Six finalists compete in Casper Start-Up Challenge pitch night

CASPER, Wyo. — Pitch night for the six finalists for the sixth annual Casper Start-Up Challenge is Tuesday, April 19, with $50,000 in seed money at stake.

Free to the public, the event will take place at the The Lyric, 230 W. Yellowstone Highway, in downtown Casper.

“Receiving over 40 applications and narrowing it down to six finalists with our judges was no easy task,” said Eric Schlidt, director of IMPACT Casper. “This year the judges decided upon six finalists instead of the typical five because competition was so stiff.”

The finalists will now work with IMPACT 307 staff to develop their businesses over the next two months, culminating in a final pitch day Tuesday. 

The businesses and entrepreneurs for the 2022 Casper Start-Up Challenge are below.

Deer Creek Arms: 

“I’ve been ripping guns apart and putting them back together for as long as I’ve run tools, I suppose,” Jadon Williams, founders of Deer Creek Arms, told Oil City News.

With a recently acquired metal lathe, Williams is making muzzle brakes and compensators and shotgun-caliber adapters out of a space shared with a manufacturing shop in Glenrock.

Williams said he has designs for his own proprietary rifle that he’s looking to develop as the company grows.

Read the full profile on Oil City News.

Infinite Outdoors:

Sam Seeton’s web- and app-based platform connects hunters, anglers and adventurers to private landowners who list their properties for one-off bookings, similar to Airbnb.

The landowners list their properties for free, and Infinite Outdoors takes a commission on the booking fee. Users pay an annual subscription fee of $39.99, a portion of which goes to an affiliated conservation group of the user’s choice. Infinite Outdoors also offers conservationists and biologists who can consult with landowners to maintain, develop and monitor human impacts to the ecosystem.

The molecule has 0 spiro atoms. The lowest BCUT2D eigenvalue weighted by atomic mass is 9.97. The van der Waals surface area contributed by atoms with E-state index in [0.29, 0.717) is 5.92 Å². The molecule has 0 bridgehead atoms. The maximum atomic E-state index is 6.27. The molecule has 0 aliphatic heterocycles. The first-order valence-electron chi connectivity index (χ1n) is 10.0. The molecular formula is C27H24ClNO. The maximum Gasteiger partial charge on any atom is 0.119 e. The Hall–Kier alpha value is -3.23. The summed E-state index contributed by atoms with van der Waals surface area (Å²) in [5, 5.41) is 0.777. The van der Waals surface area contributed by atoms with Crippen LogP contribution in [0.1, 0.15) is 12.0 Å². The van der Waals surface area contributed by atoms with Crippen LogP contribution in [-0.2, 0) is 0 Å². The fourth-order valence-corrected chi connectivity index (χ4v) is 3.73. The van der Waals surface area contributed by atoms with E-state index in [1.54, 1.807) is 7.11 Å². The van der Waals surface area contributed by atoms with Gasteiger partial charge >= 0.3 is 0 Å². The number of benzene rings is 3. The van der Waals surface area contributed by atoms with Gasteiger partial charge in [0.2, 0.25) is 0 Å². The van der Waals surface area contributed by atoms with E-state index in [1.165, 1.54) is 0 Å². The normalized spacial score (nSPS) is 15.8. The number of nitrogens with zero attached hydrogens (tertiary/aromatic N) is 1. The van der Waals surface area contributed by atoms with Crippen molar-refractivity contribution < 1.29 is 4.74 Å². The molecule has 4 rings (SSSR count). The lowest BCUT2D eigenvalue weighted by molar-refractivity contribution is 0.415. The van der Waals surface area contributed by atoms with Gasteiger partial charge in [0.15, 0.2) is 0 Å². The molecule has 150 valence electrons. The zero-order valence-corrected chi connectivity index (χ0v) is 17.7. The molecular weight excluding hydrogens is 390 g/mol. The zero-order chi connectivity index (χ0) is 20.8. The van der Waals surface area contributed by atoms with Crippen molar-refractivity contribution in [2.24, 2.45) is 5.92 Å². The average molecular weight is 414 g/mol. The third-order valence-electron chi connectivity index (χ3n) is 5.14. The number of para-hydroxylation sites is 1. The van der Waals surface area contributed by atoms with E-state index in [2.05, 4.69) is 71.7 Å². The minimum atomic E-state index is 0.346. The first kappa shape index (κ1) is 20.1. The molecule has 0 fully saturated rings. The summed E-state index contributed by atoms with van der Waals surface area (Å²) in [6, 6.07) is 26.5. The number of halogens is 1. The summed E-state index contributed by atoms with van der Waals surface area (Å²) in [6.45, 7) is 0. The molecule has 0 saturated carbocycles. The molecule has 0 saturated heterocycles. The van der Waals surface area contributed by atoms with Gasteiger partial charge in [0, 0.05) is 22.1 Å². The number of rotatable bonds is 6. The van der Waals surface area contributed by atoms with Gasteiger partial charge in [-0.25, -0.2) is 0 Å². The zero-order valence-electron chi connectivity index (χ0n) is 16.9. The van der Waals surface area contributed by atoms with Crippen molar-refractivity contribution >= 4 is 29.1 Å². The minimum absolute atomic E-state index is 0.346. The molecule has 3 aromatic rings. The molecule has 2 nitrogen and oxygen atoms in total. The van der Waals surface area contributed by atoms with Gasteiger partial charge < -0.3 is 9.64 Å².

Since the platform launched a year and a half ago, 300,000 acres of land, including seven properties in Wyoming and 100 in Colorado, have been listed. In January of this year, there were 140 bookings.

Read the full profile here.

Guardian Warrior Solutions:

Casper police officer and 13-year military veteran Preston Atwood told Oil City that he cut the prototype for his Raptor Adaptor in his garage on a CNC machine he purchased himself.

The device is a forked PVC-infused thermoplastic adaptor that locks onto a belt any any predetermined angle to attach any MOLLE-equipped pouch. MOLLE (Modular Lightweight Load-carrying Equipment) refers mainly to the ladder-like weave of webbing on a vest, pack, or belt that attach to pouches for carrying ammunition, medical supplies or whatever a mission dictates.

The ideal angle for having pouches at the ready varies depending on whether the user is undertaking a combat scenario, is in a competition shoot or is in everyday law enforcement, Atwood said, adding that the applications also extend to hunting and hiking. 

Since last October, he said, he’s put a couple hundred out to market test, including to a member of the French Foreign Legion and a field geologist.

“I don’t have an investor’s mindset: My goal here is a typical American small business. My vision for this is a little manufacturing shop in Casper, with four CNC machines that can be cutting around the clock.” 

Read the full profile here.

Visit the website here.

ACS Juices:

Former school counselor Anna Studer debuted her cold-pressed juice business at the farmer’s market on June 1, 2021.

Through the form on the ACS Juices Facebook page, customers can preorder juices to pick up from Studer’s home or be delivered by Lickety-Split Delivery.

Studer invested in a commercial-grade juicer, which grinds the produce and then feeds it slowly through a hydraulic press. 

“People who are in the juicing world … know the difference and can taste the difference,” Studer said